- Have compelling reasons why you’re doing this: It’s going to get tough and you’re going to want to quit… unless you have compelling reasons why you’re doing this. Get clear about them and remind yourself of them constantly.
- Get a mentor or coach: While I love investing in online courses, getting a mentor will help you speed up success drastically. It’s nice to have 1:1 access to someone to get past any issues and have someone holding you accountable.
- Enjoy feeling scared: Growth only happens when you get out of your comfort zone. Cherish those “scary” moments and pursue them aggressively because they are pretty rare in a mundane 9–5 job.
- Buy a stand-up desk: Starting a business isn’t the 4-hour workweek (at least in the beginning). Since you’ll be behind your computer a lot, a stand-up desk can really help your posture and energy levels.
- Use social media: Think of social media as “business media” to grow your business, not waste your time. Be strategic with every moment you spend so you don’t get addicted to your phone (and not spend time on your business).
- Set an end time: Working at home makes it really hard to turn off sometimes. So make sure you have an end time so you can wind down and still enjoy your life. Just like you have a start time, you should also have an end time.
- Hire a VA: As my mentor once told me, “The reason you can’t hire a VA is because you haven’t hired a VA.” Trust me, even hiring someone 5–10 hours per week can help you with the small tasks and conserve your energy for the big ones!
- Document your journey: Whether it’s writing on Medium, starting a blog, YouTube channel, a business Instagram, or a podcast, keep people in the loop. This will help you build an audience and it’s fun to see how much you evolve over time.
- Review your goals often: Keep reminding yourself what you want your business to look like. Imagine, visualize, and affirm that it will happen (even if it feels like you’re far away). Doing this will reprogram your mind for success and make them more likely to come true.
- Create a motivational playlist: Whether it’s on Spotify or YouTube, have a go-to playlist when you need to get motivated! Since no one is going to look over your shoulder like a traditional job, it’s up to you to get inspired and take action.
- Focus on what you want: Don’t spend any of your time worrying about what you don’t want to happen. Instead, focus all of your efforts on creating the future you desire. Plus, getting anxious about the future won’t help anything but it will ruin your current mood and productivity levels.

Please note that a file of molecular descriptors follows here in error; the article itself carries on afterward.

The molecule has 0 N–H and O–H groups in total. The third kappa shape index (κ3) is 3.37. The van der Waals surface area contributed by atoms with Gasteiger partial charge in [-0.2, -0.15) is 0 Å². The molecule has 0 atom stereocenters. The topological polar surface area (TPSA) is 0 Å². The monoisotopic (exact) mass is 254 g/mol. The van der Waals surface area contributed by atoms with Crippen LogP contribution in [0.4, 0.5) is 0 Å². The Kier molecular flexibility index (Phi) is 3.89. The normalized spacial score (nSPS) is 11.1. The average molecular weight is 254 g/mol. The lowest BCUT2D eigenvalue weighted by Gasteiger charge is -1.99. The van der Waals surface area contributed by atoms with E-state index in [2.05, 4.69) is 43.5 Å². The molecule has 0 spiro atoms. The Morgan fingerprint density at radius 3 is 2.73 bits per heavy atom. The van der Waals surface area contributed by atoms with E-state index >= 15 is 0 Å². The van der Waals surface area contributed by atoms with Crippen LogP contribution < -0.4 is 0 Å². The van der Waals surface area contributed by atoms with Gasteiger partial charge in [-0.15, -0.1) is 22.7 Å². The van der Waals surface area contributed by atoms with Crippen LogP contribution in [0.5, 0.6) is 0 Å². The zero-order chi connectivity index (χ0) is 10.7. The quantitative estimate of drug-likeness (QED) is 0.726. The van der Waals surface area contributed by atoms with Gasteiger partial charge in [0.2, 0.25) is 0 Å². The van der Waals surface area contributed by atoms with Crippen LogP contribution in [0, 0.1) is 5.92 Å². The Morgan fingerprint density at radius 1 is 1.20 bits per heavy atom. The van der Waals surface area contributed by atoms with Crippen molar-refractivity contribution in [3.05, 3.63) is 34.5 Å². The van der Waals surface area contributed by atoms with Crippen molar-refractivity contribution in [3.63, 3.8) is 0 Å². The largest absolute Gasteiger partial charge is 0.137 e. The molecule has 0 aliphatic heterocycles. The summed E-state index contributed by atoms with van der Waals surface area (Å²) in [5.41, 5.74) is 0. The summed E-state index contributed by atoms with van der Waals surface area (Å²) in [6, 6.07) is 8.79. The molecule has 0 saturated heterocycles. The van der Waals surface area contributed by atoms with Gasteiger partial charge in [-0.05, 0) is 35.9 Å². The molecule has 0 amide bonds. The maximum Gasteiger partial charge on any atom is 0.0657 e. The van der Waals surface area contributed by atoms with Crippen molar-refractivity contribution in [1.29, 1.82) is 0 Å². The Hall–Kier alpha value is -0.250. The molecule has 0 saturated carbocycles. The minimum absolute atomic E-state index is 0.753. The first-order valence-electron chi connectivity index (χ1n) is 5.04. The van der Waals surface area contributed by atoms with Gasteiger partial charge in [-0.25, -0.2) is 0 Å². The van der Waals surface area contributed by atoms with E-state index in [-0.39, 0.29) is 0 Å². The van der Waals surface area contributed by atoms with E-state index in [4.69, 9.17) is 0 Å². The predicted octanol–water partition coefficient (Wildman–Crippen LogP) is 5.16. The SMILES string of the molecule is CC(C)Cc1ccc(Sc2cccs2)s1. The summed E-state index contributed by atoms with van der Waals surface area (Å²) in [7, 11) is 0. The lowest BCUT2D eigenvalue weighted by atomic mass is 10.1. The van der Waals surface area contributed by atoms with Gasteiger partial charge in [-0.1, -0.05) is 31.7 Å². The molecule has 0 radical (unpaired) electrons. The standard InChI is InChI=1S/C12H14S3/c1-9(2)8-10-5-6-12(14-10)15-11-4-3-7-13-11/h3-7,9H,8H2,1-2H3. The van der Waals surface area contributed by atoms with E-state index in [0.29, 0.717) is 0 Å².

- Believe in yourself: Humans can do extraordinary things. If you have a dream to do something great, you can do it… but only if you believe in your potential. No one can do this for you, this is an internal game
- Create a 3-year vision: I’ve found three years is the perfect amount of time for a vision (not goals). It’s long enough to give you time to make it happen but short enough to still have a motivating deadline.
- Journal your wins constantly: Every day or week, write down your wins in a journal specific to wins only. That way when you have a bad day, you can open it up and remember how much you’ve accomplished.
- Celebrate your wins: Once you have your journal, celebrate all of your wins — big or small! This will help you get in the habit of winning and breed even more wins in the future.
- Join a mastermind: Once you’re making some consistent income, it’s crucial to get around people earning more than you. Joining James Wedmore’s 12-month group coaching mastermind has been the best money I’ve ever spent in my business. There is power in proximity so get around more successful people, and they’ll wear off on you.
- Have fun: As Steve Jobs said, “I have looked in the mirror every morning and asked myself: ‘If today were the last day of my life, would I want to do what I am about to do today?’ And whenever the answer has been ‘No’, for too many days in a row, I know I need to change something.” Never forget that life is short, so spend time doing what you love.
Truthfully, I can’t believe it’s been three years since I left the corporate world. Some parts of me feel like it was yesterday, while other parts feel like it’s been a decade.
I will say working for yourself is a beautiful self-discovery adventure, but just know it’s not going to be easy. It’ll test you more than any job ever will, but if you keep going, amazing things will happen.
Use these 50 tips to start your passion business and make your dream of entrepreneurship come to life.
Life’s too short to work at a job you hate.